The proposed $700,000 million cut in school aid has predictably sent the education establishment into spasms. Keep in mind that education aid this year went up a record $1.8 billion, and the guv is proposing taking back less than half of that next year. Which means districts would have more state aid in 2009 than they did in 2007. Further keep in mind that per-pupil spending in New York State is the highest in the nation. (Student performance is not). Already, superintendents are talking about cutting student field trips and the like, knowing it pushes a button with parents. Personnel costs, however, consume the lion's share of school budgets, so I have another idea: get real about those expenses. End pension abuses and negotiate labor contracts to cut out the goodies that are common in many school districts but rare in the private sector: allowing teachers and administrators to cash out up to 200 days of unused sick time; providing lifetime health insurance; and offering cash incentives to retire as early as 55, ten years before most of us can. Let's also keep in mind that teacher pay continues to grow faster than the rate of inflation in many, if not all districts. Teachers typically get two bites at the apple, an annual across-the-board pay increase, plus "step increases" every one to three years for additional years of experience. School spending needs to reflect the state's new fiscal realities.

Change to the Empire Zone program is long overdue. The News and Syracuse Post Standard exposed the problems more than five years ago and several reports from the state comptroller further confirmed the program's waste and ineffectiveness. It took a budget crisis for the governor to act; better late than never, I guess. Most other states offer incentive packages, so I'm not sure New York can unilaterally disarm, at least not without consequences. (Not that they all shouldn't knock off the nonsense. The only ones benefiting are the corporations playing one state off against another). The trick will be recasting the program in a way that promotes real economic growth that targets incentives. Dropping tax breaks for retail, as the governor has proposed, is a good idea, as retail rarely generates new spending. Rather, it just redirects it.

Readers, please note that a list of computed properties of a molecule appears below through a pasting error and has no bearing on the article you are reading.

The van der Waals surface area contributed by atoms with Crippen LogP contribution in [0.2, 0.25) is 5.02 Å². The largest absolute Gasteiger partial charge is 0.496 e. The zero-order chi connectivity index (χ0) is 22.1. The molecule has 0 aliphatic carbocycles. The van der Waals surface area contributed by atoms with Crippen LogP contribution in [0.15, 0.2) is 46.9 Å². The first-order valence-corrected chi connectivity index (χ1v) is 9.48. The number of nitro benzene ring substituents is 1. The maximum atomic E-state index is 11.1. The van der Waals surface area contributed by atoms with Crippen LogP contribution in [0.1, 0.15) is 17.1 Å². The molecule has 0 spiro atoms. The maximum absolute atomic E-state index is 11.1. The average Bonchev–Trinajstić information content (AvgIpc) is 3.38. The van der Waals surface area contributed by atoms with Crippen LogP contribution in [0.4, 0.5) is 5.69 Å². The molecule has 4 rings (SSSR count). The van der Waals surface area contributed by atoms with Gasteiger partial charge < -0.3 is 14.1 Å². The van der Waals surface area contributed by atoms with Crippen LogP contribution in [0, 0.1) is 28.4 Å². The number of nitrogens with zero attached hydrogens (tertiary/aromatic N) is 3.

Finally, the governor's proposal does not make enough changes in structural spending to solve the state's fiscal woes. There are too many one-shots and skimming of money from state authorities, starting with the New York Power Authority and the profits it generates at the Niagara Power Project in Lewiston. That sets us up for more deficit drama next year, unless Wall Street rebounds with a vengeance. I'll give Paterson some credit for moving in the right direction, but solving the problem requires him and the Legislature to go a lot further. The politicians should start with their own operations: the governor's office has added more jobs, as a percentage of employment, than any division of state government the past couple of years, and the legislature spends more on itself than almost any state legislature in the nation.